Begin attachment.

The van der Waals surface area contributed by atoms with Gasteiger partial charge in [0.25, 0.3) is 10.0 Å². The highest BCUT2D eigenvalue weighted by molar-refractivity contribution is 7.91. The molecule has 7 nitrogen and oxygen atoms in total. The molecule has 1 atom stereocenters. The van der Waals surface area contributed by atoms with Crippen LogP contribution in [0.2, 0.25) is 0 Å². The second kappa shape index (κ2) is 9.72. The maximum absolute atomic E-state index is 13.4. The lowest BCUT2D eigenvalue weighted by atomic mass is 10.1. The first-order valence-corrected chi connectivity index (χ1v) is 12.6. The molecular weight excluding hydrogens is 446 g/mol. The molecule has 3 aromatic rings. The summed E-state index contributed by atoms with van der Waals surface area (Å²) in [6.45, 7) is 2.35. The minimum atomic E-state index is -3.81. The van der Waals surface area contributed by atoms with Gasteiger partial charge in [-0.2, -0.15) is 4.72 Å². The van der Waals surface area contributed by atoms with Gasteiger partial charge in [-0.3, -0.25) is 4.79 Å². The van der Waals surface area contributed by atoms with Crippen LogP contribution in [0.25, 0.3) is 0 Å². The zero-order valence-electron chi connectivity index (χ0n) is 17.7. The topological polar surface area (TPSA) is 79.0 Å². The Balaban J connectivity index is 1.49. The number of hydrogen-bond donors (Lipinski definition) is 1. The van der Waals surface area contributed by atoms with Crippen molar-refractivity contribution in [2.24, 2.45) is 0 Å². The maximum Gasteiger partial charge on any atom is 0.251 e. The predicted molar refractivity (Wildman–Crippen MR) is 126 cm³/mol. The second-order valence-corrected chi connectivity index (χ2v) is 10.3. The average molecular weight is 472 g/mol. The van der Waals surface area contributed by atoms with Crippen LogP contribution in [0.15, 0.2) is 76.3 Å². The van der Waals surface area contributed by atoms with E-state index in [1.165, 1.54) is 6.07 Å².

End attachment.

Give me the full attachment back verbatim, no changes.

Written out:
The van der Waals surface area contributed by atoms with Gasteiger partial charge in [0.25, 0.3) is 10.0 Å². The highest BCUT2D eigenvalue weighted by molar-refractivity contribution is 7.91. The molecule has 7 nitrogen and oxygen atoms in total. The molecule has 1 atom stereocenters. The van der Waals surface area contributed by atoms with Crippen LogP contribution in [0.2, 0.25) is 0 Å². The second kappa shape index (κ2) is 9.72. The maximum absolute atomic E-state index is 13.4. The lowest BCUT2D eigenvalue weighted by atomic mass is 10.1. The first-order valence-corrected chi connectivity index (χ1v) is 12.6. The molecular weight excluding hydrogens is 446 g/mol. The molecule has 3 aromatic rings. The summed E-state index contributed by atoms with van der Waals surface area (Å²) in [6.45, 7) is 2.35. The minimum atomic E-state index is -3.81. The van der Waals surface area contributed by atoms with Gasteiger partial charge in [-0.2, -0.15) is 4.72 Å². The van der Waals surface area contributed by atoms with Gasteiger partial charge in [-0.3, -0.25) is 4.79 Å². The van der Waals surface area contributed by atoms with Crippen LogP contribution in [0.25, 0.3) is 0 Å². The zero-order valence-electron chi connectivity index (χ0n) is 17.7. The topological polar surface area (TPSA) is 79.0 Å². The Balaban J connectivity index is 1.49. The number of hydrogen-bond donors (Lipinski definition) is 1. The van der Waals surface area contributed by atoms with Crippen molar-refractivity contribution in [2.24, 2.45) is 0 Å². The maximum Gasteiger partial charge on any atom is 0.251 e. The predicted molar refractivity (Wildman–Crippen MR) is 126 cm³/mol. The second-order valence-corrected chi connectivity index (χ2v) is 10.3. The average molecular weight is 472 g/mol. The van der Waals surface area contributed by atoms with Crippen LogP contribution in [0.15, 0.2) is 76.3 Å². The van der Waals surface area contributed by atoms with E-state index in [1.165, 1.54) is 6.07 Å².